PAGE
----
silvertipgrizz Posts: 1,990 ✭✭✭✭✭

    @Denise Grant This was a good demo and in watching it I'm thinking you meant just take a cutting and root it is that correct?

    I have done this but always using a 'sucker' since I prune them after the plant is well established anyway. Thanks for the site I'm signing up for their email growing tips.

  • maimover
    maimover Posts: 359 ✭✭✭

    @Denise Grant my mom used to wrap the green tomatoes in newspaper and put them in brown paper bags. We had fresh Jersey tomatoes at thanksgiving... I too am interested in starting new plants from the suckers. I always remove them but toss them.

    Also heard about pulling the plants and hanging them upside down in the greenhouse; but no longer have access to the greenhouse. Am hoping to get one once an old shed is removed. Any recommendations are appreciated 🙂

  • VermontCathy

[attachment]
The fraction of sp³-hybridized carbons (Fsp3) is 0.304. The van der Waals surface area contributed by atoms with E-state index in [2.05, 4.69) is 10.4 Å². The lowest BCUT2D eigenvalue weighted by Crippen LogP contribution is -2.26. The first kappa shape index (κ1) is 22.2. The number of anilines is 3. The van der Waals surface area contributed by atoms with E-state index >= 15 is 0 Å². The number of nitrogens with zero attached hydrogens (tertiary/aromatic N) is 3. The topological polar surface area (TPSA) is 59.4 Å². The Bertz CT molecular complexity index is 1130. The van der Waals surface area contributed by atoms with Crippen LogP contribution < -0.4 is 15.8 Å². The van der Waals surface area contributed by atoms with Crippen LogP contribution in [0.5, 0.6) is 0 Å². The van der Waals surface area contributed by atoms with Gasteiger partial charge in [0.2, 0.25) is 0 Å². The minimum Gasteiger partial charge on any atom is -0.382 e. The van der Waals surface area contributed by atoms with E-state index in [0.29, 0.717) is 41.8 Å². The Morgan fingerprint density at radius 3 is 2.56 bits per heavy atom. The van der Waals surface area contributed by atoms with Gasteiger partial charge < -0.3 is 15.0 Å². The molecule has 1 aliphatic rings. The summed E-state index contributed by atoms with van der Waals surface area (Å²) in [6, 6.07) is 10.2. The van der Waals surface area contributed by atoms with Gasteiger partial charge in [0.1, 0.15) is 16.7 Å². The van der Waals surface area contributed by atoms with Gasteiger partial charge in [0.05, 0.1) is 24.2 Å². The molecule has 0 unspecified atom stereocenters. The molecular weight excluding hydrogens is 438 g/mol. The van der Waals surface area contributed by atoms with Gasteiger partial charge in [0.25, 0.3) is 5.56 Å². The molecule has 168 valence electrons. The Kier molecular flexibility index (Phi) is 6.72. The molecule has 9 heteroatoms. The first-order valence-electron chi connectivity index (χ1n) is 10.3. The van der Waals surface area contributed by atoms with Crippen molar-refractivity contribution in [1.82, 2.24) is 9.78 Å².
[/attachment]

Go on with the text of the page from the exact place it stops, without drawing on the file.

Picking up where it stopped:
VermontCathy Posts: 1,991 ✭✭✭✭✭

    I've started my Sub-Arctic and Amish Paste tomato seeds a couple of days ago. This will be the first time that I've tried Amish Paste, so we'll see how it goes.

  • marjstratton
    marjstratton Posts: 1,132 ✭✭✭✭

    I tried a San Marzano last year. It was a start I bought. Wasn't real excited about it. It had blossom end rot on most of the fruit and wasn't very prolific. This year, I'm trying the same variety but have started from seed. I just recently read a suggestion that if you put a calcium pill or a Tums or two with each plant, it should really help with the end rot problem. Worth a try anyway.

  • Monek Marie
    Monek Marie Posts: 3,542 ✭✭✭✭✭
    edited March 2021